Cooking has always been Aimée's preferred recreational activity, creative outlet, and source of relaxation. After nearly ten years in the professional cooking industry, she went from restaurant to RSS by trading her tongs and clogs for cookie cutters and a laptop, serving as editor here at Simple Bites. Her first book, Brown Eggs and Jam Jars - Family Recipes from the Kitchen of Simple Bites, was published in February 2015.

Subscribe For Free!

Like reading this post?
Get more delivered to your email inbox.


  1. Hi Aimee,
    I think this is a perfect way to avoid chaos in the kitchen during holidays. I never skip step two and three. But, you have other great tips here, so I will certainly follow them.

  2. Excellent list and reminders. An additional helpful tip – we somehow end up with last minute or unexpected guests. Have an extra bottle or two of your favorite wine or champagne chilled and some specialty treats like a fancy nut mix or salami and cheese that you can put out with crackers. Our family favorite is my homemade jalapeno jelly over cream cheese.
    With your list and this tip your kitchen will be clean, organized, ready for gift giving and last minute guests!
    Thanks for sharing.

    • Yes! Great tip. I include this when I’m stocking the pantry – olives & breadsticks are a must.

    • I love your suggestion Kim; I never thought about this and it’s a great idea.

      Aimee – I also love your idea of a guest bag (though I’ll probably use a basket). I have a special guest coming at Thanksgiving – an adult niece with Downs – and I think I’ll make her own special basket with little surprises for her. Thanks for sharing such a great post!

  3. Love this post Aimee! Last week I went around and found all the lids for my tupperware since I tend to use a lot of those for storing food for the holidays. We are also contemplating a second fridge for the garage since we are hosting 7 people and need more food storage so I can cook and freeze food ahead of time!

    • Kelsey, get that second fridge – it will be one of the most-used items in your house! We always have a big Thanksgiving crowd (11 people on deck so far this year) and I find it indispensable to devote one whole fridge to Thanksgiving ingredients. Less confusing for the rest of the family as to what they can and can’t eat, too.

  4. Amber | Bluebonnets & Brownies says

    Aimee, that guest bag tip is a *great* idea. I have one other tip that’s similar. Because of where we live, often times folks will come out to visit and then end up staying overnight because they don’t want the trek back to where they came from.

    So I keep a stock of new toothbrushes and mini toothpastes (from the dollar store or Target dollar bins), hair combs and brushes, and some spare contact lens cases in our bathroom cabinet. That way if someone finds themselves unexpectedly an overnight guest of Chez Bracegirdle, they don’t have to sleep in their contacts or “finger” brush their teeth.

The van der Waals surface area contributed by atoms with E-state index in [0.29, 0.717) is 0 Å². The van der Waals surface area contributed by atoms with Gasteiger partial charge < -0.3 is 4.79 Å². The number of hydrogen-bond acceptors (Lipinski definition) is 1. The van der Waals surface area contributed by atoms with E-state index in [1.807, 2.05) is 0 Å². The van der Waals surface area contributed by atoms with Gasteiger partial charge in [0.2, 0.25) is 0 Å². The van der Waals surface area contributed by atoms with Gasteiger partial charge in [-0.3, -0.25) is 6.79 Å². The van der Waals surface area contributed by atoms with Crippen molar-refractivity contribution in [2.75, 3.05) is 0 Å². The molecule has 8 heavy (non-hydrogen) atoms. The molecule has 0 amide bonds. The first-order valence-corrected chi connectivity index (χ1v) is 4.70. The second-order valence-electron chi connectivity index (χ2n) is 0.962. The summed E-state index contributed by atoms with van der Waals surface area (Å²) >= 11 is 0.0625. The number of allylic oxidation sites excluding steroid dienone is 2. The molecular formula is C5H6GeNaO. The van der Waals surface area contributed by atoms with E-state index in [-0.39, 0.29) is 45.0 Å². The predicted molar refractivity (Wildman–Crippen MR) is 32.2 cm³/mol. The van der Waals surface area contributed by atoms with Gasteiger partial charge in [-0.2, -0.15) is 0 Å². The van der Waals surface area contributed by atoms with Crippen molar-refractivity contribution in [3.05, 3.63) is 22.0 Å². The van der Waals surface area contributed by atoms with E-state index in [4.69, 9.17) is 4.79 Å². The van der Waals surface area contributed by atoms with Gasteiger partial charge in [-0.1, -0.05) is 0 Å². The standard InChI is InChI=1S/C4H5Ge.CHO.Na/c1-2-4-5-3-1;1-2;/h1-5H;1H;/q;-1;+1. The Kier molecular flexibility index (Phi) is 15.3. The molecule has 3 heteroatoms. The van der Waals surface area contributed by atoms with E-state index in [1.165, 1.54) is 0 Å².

5. Great tips Aimee! I love the idea of having a guest bag. Definitely something I will do this year!

  6. Wow, Aimee, thanks for the motivation! I now have a weekend plan : )

  7. great ideas…now to get cracking on it.

  8. I’m inspired.

  9. Ooh, those are some great ideas! I especially love the guest bag idea — that totally makes sense, especially for us with two stories, that way I wouldn’t have to run upstairs every time someone needs something! Thanks. 🙂

  10. These are so helpful, Aimee. I think I am going to take a little time this weekend and make this happen!

  11. I think I’ll save the deep clean for after the holidays when, cookie crumbs and gravy splatters will be everywhere. Can a person rent a dog for the holiday season? Deep Cleaning seems like a lovely January activity when the snow is deep and I sip something warm in the peace and calm of the post holiday.

  12. Helpful tips Aimee. I especially love the guest bag idea. No more running amok while trying to entertain 😀

  13. where can I find parchment baking cups?

  14. Stephanie B says

    What is a Magic sac?

  15. oh, I wish my husband loved lists! I keep 4 going on the side of the fridge all the time and he has never, not once, crossed something off (or noticed, maybe?). He is very spontaneous.
    Anyway, I like your tips. All our family is in the area and we are junior family, so the heavy-lifting entertaining is usually done at my parents and my in-laws. I will suggest again this year that we host some gatherings!

  16. Love this post! Definitely don’t want to go into the busy holiday season with your kitchen (and life!) in disarray!

  17. I’ve found that keeping a folder labeled “Holiday Ideas” really helps me corral all those interesting articles & recipes I’ve gathered. And then I can find them when I need them! I glue the first holiday card of the year on the outside – makes it easy to spot.

  18. Thank you so much for sharing this list. I plan to begin implementing it today! Being organized is NOT a strength of mine. I have the desire for it, but seemingly not the ability. Thanks to people like you who share their ideas, and Pinterest, I’m finding ways to become more oranized. Yea! 🙂

  19. Cleaning out the pantry is good, too — I ditched the stuff I didn’t use and gathered all my nuts, dried fruit, and chocolate together for quick pullout. I also realized last year that everyone had the same favorite of mine that I make and give for Christmas, and focused on that one thing — it kept things so much more simple! I think if you have a new baby or other big event at holiday time, it’s easier to just make one lovely thing over and over rather than hustle to make even a few different things.

  20. Emily @ Random Recycling says

    Wonderful list, and I reprinted the holiday baking ingredient list again for this season!
    I also add some easy kids activities to the kitchen area so they are close at hand to distract/entertain the little ones. I keep eco-friendly play-dough, coloring pages and an all access drawer for the curious 9 month old in the kitchen.

Speak Your Mind